What happens if you pass away without a will?

Many people never think of such a serious question yet, it’s not a bad one to ask.  Why? Because there are certain laws and protocols that automatically come into play when someone passes away without a Will stipulating what they would like to happen to their assets and possessions.

When a person dies and they have not written a will or the current will is not valid, their estate must be shared out according to certain rules. These are known the rules of intestacy. A person who dies without leaving a will is called an intestate person.

The rules of intestacy state that only married or civil partners and some other close relatives can inherit. If someone makes a will but it is not legally valid, the rules of intestacy decide how the estate will be distributed. For more information about Will Writing, see Future Legal Services

Married or civil partners inherit under the rules of intestacy only if they are legally married or in a civil partnership at the time of death. If you are divorced or your civil partnership has been legally ended, you can’t inherit under the rules of intestacy. However, partners who separated informally can still inherit under the rules of intestacy.

If there are surviving children, grandchildren or great grandchildren of the person who died and the estate is valued at more than £250,000, the partner will inherit all the personal property and belongings of the person who has died, the first £250,000 of the estate, and half of the remaining estate.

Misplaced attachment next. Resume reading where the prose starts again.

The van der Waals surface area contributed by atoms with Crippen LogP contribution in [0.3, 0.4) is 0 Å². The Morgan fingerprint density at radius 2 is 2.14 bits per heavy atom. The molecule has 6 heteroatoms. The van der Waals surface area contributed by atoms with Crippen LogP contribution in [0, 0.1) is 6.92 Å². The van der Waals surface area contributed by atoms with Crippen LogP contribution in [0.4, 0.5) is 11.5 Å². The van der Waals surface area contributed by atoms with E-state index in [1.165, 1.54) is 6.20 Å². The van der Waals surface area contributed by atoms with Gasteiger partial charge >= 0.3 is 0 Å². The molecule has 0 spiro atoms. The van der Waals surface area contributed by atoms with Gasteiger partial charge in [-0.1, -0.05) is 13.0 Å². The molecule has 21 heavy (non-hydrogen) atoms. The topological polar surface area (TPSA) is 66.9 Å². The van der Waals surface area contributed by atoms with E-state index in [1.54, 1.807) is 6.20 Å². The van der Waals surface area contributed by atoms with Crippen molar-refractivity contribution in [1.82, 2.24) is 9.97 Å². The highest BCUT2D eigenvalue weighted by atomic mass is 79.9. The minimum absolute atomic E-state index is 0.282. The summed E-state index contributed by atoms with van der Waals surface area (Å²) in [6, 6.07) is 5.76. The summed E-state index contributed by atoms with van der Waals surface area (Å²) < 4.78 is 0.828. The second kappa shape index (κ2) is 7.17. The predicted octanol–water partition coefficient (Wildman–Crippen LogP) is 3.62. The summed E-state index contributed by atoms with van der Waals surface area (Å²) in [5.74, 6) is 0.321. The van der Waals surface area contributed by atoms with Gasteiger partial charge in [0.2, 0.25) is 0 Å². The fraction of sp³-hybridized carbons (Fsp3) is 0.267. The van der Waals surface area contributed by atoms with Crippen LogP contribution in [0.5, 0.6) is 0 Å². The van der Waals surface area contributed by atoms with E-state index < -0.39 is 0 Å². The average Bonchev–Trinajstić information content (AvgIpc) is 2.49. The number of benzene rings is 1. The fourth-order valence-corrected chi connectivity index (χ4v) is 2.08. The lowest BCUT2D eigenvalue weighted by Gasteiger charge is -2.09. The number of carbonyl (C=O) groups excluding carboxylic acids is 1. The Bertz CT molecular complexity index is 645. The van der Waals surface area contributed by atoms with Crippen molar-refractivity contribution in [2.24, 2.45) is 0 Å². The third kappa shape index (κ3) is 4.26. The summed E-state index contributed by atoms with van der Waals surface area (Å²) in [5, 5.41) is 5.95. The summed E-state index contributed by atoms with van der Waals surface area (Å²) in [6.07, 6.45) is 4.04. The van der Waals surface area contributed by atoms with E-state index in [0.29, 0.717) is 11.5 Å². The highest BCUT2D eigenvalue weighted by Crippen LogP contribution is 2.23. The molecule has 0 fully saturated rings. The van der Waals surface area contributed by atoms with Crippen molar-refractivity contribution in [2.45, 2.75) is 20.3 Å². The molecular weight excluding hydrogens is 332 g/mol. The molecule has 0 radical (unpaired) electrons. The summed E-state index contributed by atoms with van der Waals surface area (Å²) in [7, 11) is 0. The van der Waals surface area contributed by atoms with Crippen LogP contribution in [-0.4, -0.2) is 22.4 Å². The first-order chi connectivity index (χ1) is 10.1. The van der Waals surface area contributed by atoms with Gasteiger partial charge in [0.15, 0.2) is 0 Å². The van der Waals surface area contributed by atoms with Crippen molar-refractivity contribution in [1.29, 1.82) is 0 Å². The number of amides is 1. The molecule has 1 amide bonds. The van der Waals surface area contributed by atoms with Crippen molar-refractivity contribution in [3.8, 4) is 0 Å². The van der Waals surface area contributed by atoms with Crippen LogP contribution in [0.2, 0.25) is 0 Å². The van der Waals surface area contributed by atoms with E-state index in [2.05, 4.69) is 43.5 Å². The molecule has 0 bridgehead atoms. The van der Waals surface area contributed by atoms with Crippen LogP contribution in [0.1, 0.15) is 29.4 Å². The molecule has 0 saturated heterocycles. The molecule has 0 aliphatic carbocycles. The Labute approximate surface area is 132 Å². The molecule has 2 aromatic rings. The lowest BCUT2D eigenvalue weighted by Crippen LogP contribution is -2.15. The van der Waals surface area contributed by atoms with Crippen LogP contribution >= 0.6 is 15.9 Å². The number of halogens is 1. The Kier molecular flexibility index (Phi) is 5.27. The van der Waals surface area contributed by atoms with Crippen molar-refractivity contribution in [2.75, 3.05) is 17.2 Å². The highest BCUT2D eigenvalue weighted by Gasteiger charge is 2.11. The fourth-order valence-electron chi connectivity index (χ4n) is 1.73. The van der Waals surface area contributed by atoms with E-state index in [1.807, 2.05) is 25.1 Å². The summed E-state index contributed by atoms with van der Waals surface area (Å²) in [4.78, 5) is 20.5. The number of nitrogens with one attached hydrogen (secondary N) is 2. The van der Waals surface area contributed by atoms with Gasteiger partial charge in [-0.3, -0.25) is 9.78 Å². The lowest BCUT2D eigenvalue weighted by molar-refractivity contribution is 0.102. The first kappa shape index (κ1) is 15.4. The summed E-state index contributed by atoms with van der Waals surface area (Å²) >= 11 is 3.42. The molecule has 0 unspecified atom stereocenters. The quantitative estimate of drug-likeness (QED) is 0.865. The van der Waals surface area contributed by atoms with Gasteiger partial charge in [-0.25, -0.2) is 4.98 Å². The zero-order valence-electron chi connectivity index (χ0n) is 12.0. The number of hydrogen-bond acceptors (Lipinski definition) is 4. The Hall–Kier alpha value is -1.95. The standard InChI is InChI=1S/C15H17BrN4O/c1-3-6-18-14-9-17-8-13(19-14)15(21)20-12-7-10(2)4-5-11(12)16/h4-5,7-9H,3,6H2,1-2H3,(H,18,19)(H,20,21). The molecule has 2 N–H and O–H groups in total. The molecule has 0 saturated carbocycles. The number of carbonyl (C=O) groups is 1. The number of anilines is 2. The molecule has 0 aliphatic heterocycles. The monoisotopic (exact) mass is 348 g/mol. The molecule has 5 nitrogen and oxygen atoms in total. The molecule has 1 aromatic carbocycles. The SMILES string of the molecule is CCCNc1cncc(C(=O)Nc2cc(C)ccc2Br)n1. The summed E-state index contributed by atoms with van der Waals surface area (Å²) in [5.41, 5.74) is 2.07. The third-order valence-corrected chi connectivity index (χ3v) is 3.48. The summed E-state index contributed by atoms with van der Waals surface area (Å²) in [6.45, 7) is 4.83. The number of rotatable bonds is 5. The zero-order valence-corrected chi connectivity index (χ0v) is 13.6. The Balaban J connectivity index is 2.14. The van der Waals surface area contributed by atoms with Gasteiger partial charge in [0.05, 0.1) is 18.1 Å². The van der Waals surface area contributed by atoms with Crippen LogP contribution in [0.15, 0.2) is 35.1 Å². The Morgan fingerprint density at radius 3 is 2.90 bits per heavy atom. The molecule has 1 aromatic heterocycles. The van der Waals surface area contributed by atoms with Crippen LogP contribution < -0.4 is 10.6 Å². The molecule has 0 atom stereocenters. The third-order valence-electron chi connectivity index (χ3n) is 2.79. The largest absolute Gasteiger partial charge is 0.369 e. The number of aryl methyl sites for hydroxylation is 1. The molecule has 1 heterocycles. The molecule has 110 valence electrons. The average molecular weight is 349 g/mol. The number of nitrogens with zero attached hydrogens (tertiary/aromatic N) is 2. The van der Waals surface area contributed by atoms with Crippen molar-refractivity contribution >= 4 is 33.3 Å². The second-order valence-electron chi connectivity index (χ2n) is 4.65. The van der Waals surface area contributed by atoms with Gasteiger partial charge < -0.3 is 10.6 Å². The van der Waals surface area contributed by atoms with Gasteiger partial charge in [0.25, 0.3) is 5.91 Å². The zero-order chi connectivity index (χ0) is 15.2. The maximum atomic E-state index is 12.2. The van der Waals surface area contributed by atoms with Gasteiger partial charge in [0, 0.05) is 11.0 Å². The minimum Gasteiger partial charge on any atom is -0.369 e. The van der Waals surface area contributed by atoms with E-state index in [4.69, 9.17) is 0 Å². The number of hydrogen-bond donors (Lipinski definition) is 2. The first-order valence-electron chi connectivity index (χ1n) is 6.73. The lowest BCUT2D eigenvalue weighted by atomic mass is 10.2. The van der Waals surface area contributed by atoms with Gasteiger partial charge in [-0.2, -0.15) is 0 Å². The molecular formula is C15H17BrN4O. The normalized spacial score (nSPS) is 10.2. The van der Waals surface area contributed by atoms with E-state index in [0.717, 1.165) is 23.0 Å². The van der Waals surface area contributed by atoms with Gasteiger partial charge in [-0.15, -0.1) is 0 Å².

For example…

Mary was in a civil partnership with John and they adopted a daughter called Jane. Mary dies without a will leaving £450,000. After John inherits his share of £250,000, the estate that is left is worth £200,000 and John is entitled to half of that.

If there are no surviving children, grandchildren or great-grandchildren, the partner will inherit all the personal property and belongings of the person who has died and the whole of the estate with interest from the date of death.

If married or civil partners jointly own their home and were beneficial joint tenants at the time of the death, when the first partner dies, the surviving partner will automatically inherit the other partner’s share of the property. However, if the partners are tenants in common, the surviving partner does not automatically inherit the other person’s share.

For example…

Alan and Hilda are married and own their house jointly as beneficial joint tenants. They have a child called Robin. Alan dies intestate leaving the jointly owned house worth £300,000, and £50,000 in shares in his own name. The house goes automatically to Hilda. This leaves an estate of £50,000, which also goes to Hilda, as it is worth less than £250,000. Robin does not inherit anything.

If Alan had owned the house in his name alone, his estate would have been worth £350,000. It would be shared out according to the rules of intestacy, that is, Hilda would get the first £250,000. This leaves an estate of £100,000. Hilda would get £50,000 and Robin would get the remaining £50,000.

It is important to have a will whether you are young or old, whether you consider yourself to have many possessions or not in order to have your wishes honoured at the time of your death.

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